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When you’re 22 and living in Nashville, Tennessee, there’s not much to do but go out – drink, smoke and watch people. But newcomer Caitlin Rose seems to be making the best of it, picking up a guitar and penning witty, endearing new-folk-country tales chronicling the goings-on in the Southern-cosmopolitan, musically-enriched anomaly that is Nashville. Although Rose's Dead Flowers EP is her second release, it’s the first to hit the shores of the UK properly – fittingly, to a medium amount of (well deserved) hype. Dead Flowers is a seven song effort peppered with covers – one, so important to her, that she named her EP after it – but the balance is right, five original tunes and two other people's.
‘Shotgun Wedding’, ‘Answer in One of These Bottles’ and ‘Docket’ are the shining stars of Roses’ self-penned material. Her songs chronicle the wry side of Southern life, taking some stereotypes and inserting her droll sense of humor to turn them into unfussy, relatable tunes. Take for instance ‘Shotgun Wedding’ where she simplifies the entire process with a sardonic smile, “Meet, conceive and marry / True love’s a shotgun wedding”; it's hard not to listen and laugh aloud. On ‘Docket’, the most splendid song on the EP, she croons, “I got a fresh pack, I got a red Bic / the Surgeon General can suck on my dick woah-oh-oh / I got a docket in my pocket, it says cancer’s never catching up to me”. ‘Answer in One of These Bottles’ is destined to be a crowd-pleasing sing-a-long with Rose’s self-aware mantra “Drinkin’ one, Drinkin’ two / I’m a drinkin’ just for you to find out what it is that happened to my heart / There’s an answer in one of these bottles”.
Rose’s default vocal setting seems to be this sweet talk-singing intonation which works on her alt-folk-country songs but on her Patsy Cline cover, ‘Three Cigarettes In An Ashtray’, Rose morphs into a dark, husky, booming chanteuse singing to a small crowd in a dim bar. It’s a beautiful cover and is just a glimpse into what this girl can do vocally. It’s a departure from her original material, but it’s hopefully also an inkling of what will be to come. Repeat listens are necessary. The other cover, of the Rolling Stones’ ‘Dead Flowers’, is also successful, although not as illuminating as her Cline reworking. Her vocals do stand out on this slowed down, (even more) countrified version, and while it was what originally attracted me to this EP – the great surprise of it all was that her own material outshines her cover choices.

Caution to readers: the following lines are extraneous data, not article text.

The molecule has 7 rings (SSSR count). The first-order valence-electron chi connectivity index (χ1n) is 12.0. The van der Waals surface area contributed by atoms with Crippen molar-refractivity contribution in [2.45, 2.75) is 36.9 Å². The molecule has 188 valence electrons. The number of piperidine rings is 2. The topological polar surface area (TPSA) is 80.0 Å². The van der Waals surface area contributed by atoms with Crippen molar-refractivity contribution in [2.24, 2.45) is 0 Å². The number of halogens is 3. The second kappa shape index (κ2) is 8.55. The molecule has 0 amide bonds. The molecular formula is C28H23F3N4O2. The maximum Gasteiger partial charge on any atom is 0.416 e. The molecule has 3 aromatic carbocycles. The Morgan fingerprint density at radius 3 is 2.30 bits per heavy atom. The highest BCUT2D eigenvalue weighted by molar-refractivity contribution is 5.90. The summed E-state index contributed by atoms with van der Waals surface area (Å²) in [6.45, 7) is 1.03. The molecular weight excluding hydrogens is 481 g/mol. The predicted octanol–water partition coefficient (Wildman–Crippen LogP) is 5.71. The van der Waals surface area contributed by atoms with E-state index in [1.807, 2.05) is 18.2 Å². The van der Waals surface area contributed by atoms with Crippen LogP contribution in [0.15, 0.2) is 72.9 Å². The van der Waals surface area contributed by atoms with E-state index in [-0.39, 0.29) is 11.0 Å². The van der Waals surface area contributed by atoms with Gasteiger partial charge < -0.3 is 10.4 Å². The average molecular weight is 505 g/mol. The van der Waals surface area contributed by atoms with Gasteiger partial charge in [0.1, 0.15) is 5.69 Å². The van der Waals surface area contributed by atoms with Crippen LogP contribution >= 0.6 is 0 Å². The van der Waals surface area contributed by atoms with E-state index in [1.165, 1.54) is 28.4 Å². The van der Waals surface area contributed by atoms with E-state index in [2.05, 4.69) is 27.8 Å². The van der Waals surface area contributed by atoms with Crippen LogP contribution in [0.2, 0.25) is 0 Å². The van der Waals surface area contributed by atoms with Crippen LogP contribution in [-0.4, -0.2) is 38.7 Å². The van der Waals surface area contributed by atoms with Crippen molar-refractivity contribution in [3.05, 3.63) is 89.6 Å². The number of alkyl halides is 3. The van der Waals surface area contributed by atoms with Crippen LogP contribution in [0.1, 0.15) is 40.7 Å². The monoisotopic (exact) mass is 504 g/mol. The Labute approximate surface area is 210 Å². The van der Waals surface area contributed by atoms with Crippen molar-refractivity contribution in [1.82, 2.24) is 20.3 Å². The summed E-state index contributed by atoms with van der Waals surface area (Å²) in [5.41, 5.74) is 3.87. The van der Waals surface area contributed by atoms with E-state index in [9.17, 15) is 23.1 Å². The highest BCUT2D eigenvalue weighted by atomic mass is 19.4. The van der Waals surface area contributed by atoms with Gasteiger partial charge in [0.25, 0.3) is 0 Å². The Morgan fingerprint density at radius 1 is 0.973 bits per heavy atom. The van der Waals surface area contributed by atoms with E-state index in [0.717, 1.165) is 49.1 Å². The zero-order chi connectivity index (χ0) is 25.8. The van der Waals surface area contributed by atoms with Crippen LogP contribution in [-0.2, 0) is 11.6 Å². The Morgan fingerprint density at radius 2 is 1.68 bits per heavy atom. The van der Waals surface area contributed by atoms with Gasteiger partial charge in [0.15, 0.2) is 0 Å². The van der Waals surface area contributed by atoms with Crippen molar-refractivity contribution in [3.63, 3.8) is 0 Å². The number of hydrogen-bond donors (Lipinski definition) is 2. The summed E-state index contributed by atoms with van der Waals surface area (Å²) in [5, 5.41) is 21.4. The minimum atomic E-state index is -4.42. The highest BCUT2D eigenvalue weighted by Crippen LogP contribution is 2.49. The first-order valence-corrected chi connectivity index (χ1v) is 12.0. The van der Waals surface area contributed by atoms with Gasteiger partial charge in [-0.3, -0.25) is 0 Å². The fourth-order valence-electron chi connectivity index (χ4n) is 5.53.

The five original tunes here are old – Dead Flowers was released in the US in 2008 and it is important to remember that. Musically, for the most part, they’re unadorned, acoustic, economical vehicles to show off her song-writing skills and her voice. And in some way, the simplicity of these songs almost belies the talent that Rose displays lyrically and vocally – but in remembering how old these songs are, its clear that this is a jumping off point for her, not the be all end all of her talent. Waiting to see where she takes her acoustic folk-country tunes is the exciting part, but listening to her Dead Flowers very definitely whets the appetite.
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